- Government policies and interventions for development in various sectors and issues arising out of their design and implementation.
- Money laundering related issues.
FCRA and foreign funding
What to study?
For Prelims: FCRA guidelines on foreign funding to NGOs, eligibility.
For Mains: Misuse of foreign funds, issues and the need for stringent measures to prevent the misuse of foreign funds.
Context: More than 1,800 NGOs and academic institutes found to be violating laws pertaining to foreign funding have been banned by the government from receiving overseas funds this year.
Regulation of Foreign Funding:
The Foreign Contribution (Regulation) Act, 2010 and rules framed under it (the “FCRA” or “Act”) regulate the receipt and usage of foreign contribution by non-governmental organisations (“NGOs”) in India. Since the Act is internal security legislation, despite being a law related to financial legislation, it falls into the purview of Home Ministry and not the Reserve Bank of India (RBI).
Scope and objective of FCRA:
- The intent of the Act is to prevent use of foreign contribution or foreign hospitality for any activity detrimental to the national interest.
- It has a very wide scope and is applicable to a natural person, body corporate, all other types of Indian entities (whether incorporated or not) as well as NRIs and overseas branches/subsidiaries of Indian companies and other entities formed or registered in India. It is implemented by the Ministry of Home Affairs, Government of India.
In order to achieve the above objective, the Act:
- Prohibits acceptance and use of foreign contribution or foreign hospitality by a certain specified category of persons such as a candidate for election, judge, journalist, columnist, newspaper publication, cartoonist and others.
- Regulates the inflow to and usage of foreign contribution by NGOs by prescribing a mechanism to accept, use and report usage of the same.
Definition of foreign contribution:
It defines the term ‘foreign contribution’ to include currency, article other than gift for personal use and securities received from foreign source. While foreign hospitality refers to any offer from a foreign source to provide foreign travel, boarding, lodging, transportation or medical treatment cost.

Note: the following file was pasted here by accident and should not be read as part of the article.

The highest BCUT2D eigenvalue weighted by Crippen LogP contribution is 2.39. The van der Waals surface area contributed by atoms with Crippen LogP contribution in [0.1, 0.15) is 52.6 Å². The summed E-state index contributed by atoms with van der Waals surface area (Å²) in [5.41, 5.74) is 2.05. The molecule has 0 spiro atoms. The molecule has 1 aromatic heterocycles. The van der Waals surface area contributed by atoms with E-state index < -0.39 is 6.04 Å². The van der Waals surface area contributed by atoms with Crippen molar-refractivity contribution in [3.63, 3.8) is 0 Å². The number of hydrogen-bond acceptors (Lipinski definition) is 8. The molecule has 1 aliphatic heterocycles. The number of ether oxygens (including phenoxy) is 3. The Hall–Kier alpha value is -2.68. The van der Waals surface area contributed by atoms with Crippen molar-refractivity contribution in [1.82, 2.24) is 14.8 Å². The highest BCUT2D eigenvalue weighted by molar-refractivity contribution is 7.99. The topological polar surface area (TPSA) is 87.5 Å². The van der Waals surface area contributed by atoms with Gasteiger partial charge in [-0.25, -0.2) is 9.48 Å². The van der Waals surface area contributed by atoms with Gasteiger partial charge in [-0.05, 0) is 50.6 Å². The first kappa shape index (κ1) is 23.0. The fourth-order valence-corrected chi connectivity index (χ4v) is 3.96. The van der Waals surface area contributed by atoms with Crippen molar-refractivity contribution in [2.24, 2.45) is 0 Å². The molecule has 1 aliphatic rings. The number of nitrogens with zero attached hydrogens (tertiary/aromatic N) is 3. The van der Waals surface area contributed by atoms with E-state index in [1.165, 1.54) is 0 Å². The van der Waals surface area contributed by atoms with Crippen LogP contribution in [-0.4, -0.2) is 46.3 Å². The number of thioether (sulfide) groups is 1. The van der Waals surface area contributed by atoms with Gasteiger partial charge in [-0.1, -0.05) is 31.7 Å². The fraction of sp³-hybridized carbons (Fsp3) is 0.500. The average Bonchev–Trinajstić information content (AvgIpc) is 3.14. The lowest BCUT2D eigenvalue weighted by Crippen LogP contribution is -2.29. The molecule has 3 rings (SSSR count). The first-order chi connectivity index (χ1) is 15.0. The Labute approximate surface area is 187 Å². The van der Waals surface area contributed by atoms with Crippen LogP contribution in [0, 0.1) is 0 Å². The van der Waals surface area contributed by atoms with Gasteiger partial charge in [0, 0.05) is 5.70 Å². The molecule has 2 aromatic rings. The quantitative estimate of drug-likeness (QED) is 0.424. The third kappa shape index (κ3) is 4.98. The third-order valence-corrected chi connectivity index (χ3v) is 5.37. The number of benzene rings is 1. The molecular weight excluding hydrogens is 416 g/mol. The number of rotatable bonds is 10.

Acceptance of foreign funds:
The Act permits only NGOs having a definite cultural, economic, educational, religious or social programme to accept foreign contribution, that too after such NGOs either obtain a certificate of registration or prior permission under the Act.
Registration and prior approval under FCRA:
- In order to be registered under the FCRA, an NGO must be in existence for at least three years and must have undertaken reasonable activity in its field for which the foreign contribution is proposed to be utilised. Further, it must have spent at least INR 1,000,000 over three years preceding the date of its application on its activities.
- The registration certificate is valid for a period of five years and must be thereafter renewed in the prescribed manner.
- NGOs not eligible for registration can seek prior approval from FCRA for receiving foreign funding. This permission is granted only for a specific amount of foreign funding from a specified foreign source for a specific purpose. It remains valid till receipt and full utilisation of such amount.
The Act imposes various conditions on the use of foreign funds and some of them are as follows:
- All funds received by an NGO must be used only for the purpose for which they were received.
- Such funds must not be used in speculative activities identified under the Act.
- Except with the prior approval of the Authority, such funds must not be given or transferred to any entity not registered under the Act or having prior approval under the Act.
- Every asset purchased with such fund must be in the name of the NGO and not its office bearers or members.
Every NGO registered or having prior approval under the Act must file an annual report with the Authority in the prescribed form. This report must be accompanied by an income and expenditure statement, receipt and payment account, and balance sheet for the relevant financial year. For financial years where no foreign contribution is received, a ‘NIL’ report must be furnished with the Authority.
How to ensure transparency?
A National Accreditation Council consisting of academicians, activist, retired bureaucrats should be made to ensure compliance by NGOs.
There should be better coordination between Ministries of Home Affairs and Finance in terms of monitoring and regulating illicit and unaccounted funds.
A regulatory mechanism to keep a watch on the financial activities of NGOs and voluntary organizations is the need of the hour.
Citizens today are keen to play an active role in processes that shape their lives and it is important that their participation in democracy go beyond the ritual of voting and should include promotion of social justice, gender equity, inclusion etc.
Sources: the hindu.